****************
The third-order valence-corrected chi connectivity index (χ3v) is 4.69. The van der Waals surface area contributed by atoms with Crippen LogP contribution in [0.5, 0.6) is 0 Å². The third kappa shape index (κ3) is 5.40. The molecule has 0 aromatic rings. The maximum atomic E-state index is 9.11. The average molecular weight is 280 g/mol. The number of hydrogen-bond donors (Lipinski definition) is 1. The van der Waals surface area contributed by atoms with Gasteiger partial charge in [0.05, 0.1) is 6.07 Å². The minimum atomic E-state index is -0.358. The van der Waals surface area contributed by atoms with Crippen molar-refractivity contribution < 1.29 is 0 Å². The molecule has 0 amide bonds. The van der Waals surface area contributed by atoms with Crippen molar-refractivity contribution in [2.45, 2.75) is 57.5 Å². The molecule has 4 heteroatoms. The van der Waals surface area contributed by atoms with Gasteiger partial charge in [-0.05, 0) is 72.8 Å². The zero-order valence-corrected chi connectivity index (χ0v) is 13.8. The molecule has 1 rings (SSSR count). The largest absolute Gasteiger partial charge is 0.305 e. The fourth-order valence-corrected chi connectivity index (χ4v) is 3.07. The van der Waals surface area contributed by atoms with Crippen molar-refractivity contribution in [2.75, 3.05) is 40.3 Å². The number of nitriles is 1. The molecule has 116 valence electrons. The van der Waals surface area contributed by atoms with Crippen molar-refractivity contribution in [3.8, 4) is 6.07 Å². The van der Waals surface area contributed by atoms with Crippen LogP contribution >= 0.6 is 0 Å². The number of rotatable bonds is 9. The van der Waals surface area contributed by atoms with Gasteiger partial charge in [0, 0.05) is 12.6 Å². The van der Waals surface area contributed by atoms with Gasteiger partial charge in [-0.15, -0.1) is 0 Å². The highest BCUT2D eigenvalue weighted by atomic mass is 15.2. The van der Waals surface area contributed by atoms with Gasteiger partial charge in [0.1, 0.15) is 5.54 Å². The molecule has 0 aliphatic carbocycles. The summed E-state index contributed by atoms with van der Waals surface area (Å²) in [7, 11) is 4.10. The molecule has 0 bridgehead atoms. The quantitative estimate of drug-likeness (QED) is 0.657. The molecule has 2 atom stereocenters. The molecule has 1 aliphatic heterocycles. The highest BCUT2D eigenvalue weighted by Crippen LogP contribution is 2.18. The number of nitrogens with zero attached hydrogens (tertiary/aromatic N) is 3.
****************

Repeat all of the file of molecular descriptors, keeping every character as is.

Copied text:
The third-order valence-corrected chi connectivity index (χ3v) is 4.69. The van der Waals surface area contributed by atoms with Crippen LogP contribution in [0.5, 0.6) is 0 Å². The third kappa shape index (κ3) is 5.40. The molecule has 0 aromatic rings. The maximum atomic E-state index is 9.11. The average molecular weight is 280 g/mol. The number of hydrogen-bond donors (Lipinski definition) is 1. The van der Waals surface area contributed by atoms with Gasteiger partial charge in [0.05, 0.1) is 6.07 Å². The minimum atomic E-state index is -0.358. The van der Waals surface area contributed by atoms with Crippen molar-refractivity contribution < 1.29 is 0 Å². The molecule has 0 amide bonds. The van der Waals surface area contributed by atoms with Crippen molar-refractivity contribution in [2.45, 2.75) is 57.5 Å². The molecule has 4 heteroatoms. The van der Waals surface area contributed by atoms with Gasteiger partial charge in [-0.05, 0) is 72.8 Å². The zero-order valence-corrected chi connectivity index (χ0v) is 13.8. The molecule has 1 rings (SSSR count). The largest absolute Gasteiger partial charge is 0.305 e. The fourth-order valence-corrected chi connectivity index (χ4v) is 3.07. The van der Waals surface area contributed by atoms with Crippen molar-refractivity contribution in [2.75, 3.05) is 40.3 Å². The number of nitriles is 1. The molecule has 116 valence electrons. The van der Waals surface area contributed by atoms with Crippen molar-refractivity contribution in [3.8, 4) is 6.07 Å². The van der Waals surface area contributed by atoms with Crippen LogP contribution >= 0.6 is 0 Å². The number of rotatable bonds is 9. The van der Waals surface area contributed by atoms with Gasteiger partial charge in [0, 0.05) is 12.6 Å². The van der Waals surface area contributed by atoms with Gasteiger partial charge in [-0.15, -0.1) is 0 Å². The highest BCUT2D eigenvalue weighted by atomic mass is 15.2. The van der Waals surface area contributed by atoms with Gasteiger partial charge in [0.1, 0.15) is 5.54 Å². The molecule has 0 aliphatic carbocycles. The summed E-state index contributed by atoms with van der Waals surface area (Å²) in [7, 11) is 4.10. The molecule has 0 bridgehead atoms. The quantitative estimate of drug-likeness (QED) is 0.657. The molecule has 2 atom stereocenters. The molecule has 1 aliphatic heterocycles. The highest BCUT2D eigenvalue weighted by Crippen LogP contribution is 2.18. The number of nitrogens with zero attached hydrogens (tertiary/aromatic N) is 3.